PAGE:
A happy introduction to Victoria’s literary community

Victoria Literary Festival at The Metro- (L-r)Patrick Lane, Lorna Crozier, Esi Edugyan.

Last night I went to an event as part of Victoria Literary festival. I had never heard Gregory Scofield read and I have yet to read any of his books. Last night he gave a reading of his long poem, Muskrat Woman, about MMIW and it was really compelling. It’s such a great reminder that when writers can also read really well, the audience is silent and they are right there, present, in the belly of the delivery and changed in some slight way afterwards.

I was introduced to Zoe Whittall through her readings. She’s another writer who, I’m sorry to admit, I’ve never read or even heard of. I’m impressed that she can write for some of CBC’s really successful shows such as Baroness von SketchSchitt’s Creek and still have the ability to go back to her own personal writing. And of course, I’d seen/heard Patrick Lane read. The  last time was a long time ago when his book, There is a Season, came out. It was at the Sechelt Writer’s Festival. What year was that? 

I’d only seen Lorna Crozier read at the introductory Growing Room Festival last spring or whenever that was. But to see them together, and the banter between them, was pretty entertaining. I think I know who wears the pants in that family and it isn’t Patrick Lane. But I’m sure, in reality, it’s very give and take. They just seem like the kind of people you’d love to be able to linger around a dinner table with. The evening was quite wonderful.

As a newcomer to Victoria, I got a real sense of the strength of the writing community here just from attending that one event. And it was clear, even with Esi Edugyan facilitating the conversation, that this pair have had a hand in the careers of so many writers who have gone through the UVic Creative Writing program. It was like witnessing a family reunion or something. 

It also made me think that anyone ranting on about the history of CanLit and its white roots, should just get over themselves because these are the people who historically made things happen. Like anything, evolution is a part of that, and the transformation is happening right now as it should be. It’s because of that foundation that a Canadian literature even exists even if it isn’t yet as representative of all realties in the country as it needs to be.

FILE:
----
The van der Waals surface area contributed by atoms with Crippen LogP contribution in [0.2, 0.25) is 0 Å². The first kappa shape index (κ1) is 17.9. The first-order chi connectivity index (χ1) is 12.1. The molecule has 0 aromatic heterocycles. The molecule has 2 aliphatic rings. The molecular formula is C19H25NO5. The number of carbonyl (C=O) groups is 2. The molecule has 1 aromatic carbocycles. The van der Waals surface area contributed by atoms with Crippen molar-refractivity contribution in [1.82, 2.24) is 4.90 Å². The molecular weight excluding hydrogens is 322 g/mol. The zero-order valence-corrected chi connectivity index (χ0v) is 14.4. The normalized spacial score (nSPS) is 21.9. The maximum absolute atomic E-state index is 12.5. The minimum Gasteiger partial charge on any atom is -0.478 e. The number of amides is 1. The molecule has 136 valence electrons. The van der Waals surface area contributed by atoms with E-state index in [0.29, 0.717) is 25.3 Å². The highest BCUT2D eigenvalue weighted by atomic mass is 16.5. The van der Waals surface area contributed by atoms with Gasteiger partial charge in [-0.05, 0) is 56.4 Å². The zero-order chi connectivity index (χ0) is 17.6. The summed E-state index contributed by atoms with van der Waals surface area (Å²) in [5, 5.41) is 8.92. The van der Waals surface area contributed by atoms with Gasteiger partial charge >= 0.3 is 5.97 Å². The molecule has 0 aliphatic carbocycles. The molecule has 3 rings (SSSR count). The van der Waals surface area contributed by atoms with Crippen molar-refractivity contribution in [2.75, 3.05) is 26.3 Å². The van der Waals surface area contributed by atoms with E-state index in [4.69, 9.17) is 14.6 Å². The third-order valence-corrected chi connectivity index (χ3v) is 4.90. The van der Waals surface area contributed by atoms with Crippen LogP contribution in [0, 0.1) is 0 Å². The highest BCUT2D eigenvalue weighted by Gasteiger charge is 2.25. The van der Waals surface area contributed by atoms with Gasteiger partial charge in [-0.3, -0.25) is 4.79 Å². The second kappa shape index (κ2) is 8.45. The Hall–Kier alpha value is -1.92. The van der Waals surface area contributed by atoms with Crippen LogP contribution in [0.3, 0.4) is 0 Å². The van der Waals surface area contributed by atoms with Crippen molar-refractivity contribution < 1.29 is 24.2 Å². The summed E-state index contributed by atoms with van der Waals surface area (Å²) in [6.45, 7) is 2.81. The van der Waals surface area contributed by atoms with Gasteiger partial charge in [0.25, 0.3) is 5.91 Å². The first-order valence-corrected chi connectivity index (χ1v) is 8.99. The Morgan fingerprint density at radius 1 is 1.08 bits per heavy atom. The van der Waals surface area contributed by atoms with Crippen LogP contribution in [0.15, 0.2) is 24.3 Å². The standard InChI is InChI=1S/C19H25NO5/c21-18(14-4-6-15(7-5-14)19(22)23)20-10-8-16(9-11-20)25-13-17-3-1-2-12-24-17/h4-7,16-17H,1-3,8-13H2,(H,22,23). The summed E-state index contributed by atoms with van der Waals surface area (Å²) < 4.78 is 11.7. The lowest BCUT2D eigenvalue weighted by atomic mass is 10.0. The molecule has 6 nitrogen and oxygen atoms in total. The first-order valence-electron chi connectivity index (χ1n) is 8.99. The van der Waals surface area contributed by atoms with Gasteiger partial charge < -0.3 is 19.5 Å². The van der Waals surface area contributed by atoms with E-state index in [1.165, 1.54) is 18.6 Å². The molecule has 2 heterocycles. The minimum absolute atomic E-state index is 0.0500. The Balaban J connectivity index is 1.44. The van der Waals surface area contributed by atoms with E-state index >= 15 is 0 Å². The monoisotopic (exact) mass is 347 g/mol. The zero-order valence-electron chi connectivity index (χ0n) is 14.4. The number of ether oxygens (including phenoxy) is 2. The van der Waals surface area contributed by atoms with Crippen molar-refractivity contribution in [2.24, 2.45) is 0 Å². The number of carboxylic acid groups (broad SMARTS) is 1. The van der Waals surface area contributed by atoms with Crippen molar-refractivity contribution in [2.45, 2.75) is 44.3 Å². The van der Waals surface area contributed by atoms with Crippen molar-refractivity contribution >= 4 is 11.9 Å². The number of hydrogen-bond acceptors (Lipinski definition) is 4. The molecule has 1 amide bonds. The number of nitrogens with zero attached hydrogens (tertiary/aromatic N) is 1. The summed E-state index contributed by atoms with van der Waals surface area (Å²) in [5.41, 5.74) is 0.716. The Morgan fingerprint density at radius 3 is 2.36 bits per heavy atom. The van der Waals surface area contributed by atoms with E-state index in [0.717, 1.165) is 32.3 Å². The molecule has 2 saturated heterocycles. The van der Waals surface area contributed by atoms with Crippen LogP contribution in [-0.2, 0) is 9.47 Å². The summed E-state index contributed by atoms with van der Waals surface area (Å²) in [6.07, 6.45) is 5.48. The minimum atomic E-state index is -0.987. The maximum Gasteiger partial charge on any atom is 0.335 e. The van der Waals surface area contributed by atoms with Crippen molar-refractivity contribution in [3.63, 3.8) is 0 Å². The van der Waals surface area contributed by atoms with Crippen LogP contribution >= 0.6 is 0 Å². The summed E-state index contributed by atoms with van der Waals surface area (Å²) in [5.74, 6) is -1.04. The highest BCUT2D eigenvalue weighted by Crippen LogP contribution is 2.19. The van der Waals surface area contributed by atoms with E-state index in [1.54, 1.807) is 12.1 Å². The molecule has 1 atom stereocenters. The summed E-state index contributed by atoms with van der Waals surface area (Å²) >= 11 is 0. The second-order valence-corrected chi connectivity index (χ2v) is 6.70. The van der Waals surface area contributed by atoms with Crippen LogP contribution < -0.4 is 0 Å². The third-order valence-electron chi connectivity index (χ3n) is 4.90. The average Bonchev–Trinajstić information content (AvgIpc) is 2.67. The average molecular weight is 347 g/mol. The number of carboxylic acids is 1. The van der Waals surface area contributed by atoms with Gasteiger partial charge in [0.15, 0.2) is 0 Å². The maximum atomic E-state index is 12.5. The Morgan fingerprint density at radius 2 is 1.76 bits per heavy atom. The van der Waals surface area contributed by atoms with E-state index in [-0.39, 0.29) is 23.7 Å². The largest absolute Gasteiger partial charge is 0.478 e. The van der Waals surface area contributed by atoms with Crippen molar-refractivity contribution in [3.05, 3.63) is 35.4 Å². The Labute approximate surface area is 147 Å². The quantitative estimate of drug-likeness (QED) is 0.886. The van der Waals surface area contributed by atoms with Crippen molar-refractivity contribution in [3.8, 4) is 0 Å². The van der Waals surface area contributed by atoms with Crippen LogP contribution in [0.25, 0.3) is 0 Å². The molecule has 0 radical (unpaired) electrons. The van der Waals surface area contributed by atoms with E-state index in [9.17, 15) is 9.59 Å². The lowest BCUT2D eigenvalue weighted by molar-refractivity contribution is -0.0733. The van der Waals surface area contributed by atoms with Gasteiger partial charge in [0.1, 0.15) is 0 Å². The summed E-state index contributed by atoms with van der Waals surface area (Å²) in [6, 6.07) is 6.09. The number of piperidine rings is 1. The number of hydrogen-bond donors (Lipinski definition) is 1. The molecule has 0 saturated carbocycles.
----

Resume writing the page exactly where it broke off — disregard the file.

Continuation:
As I sat waiting for the event to begin, I was eavesdropping on the conversation behind me, well, not really eavesdropping so much as not being able to avoid overhearing it. It was that somewhat excruciating navel-gazing about a personal writing process that as writers we’re all so familiar with, especially if you’ve been involved in any kind of workshopping. I feel so done with that.  I just feel the need to find the time to focus on my own writing and it’s pretty clear to me that I just need to show up for that and there’s no need to discuss anything really. I know that might sound harsh but it feels like that phase is over. Let’s not get all precious about putting some words on a page or the process. As Patrick Lane so perfectly described it. “I’ll sometimes write a sentence that I really love  and get really excited about that, until I realize, Oh fuck, I need to write an entire paragraph.” And then keep doing that over and over. Again and again.

I’m not saying I wouldn’t love to have just one person who I could rely on to be a reader of my stuff to give me feedback, someone whose opinion I trusted and who actually would give me feedback when they said they were going to. Someone who understood the process, especially when it comes to first drafts,  but that’s so hard to find unless you pay someone, or they’re in your life as a partner and into literary things or you just luck out. Not having that is a real lacking for me in so many ways, much more important ways, of course, than just writing feedback.

I also met a young woman who was working for a new self-assisted publishing company (I found that terminology interesting) called TellWell Talent. She is the digital media marketing person for them and we talked about how a lot of authors these days are choosing to self publish because of the control it gives them, the ability to get things done more quickly than traditional publishing and to market the book as effectively, if not more so.

In my books, that all counts as a very satisfying evening. 

A Gum Ball Machine that Spits Out Poetry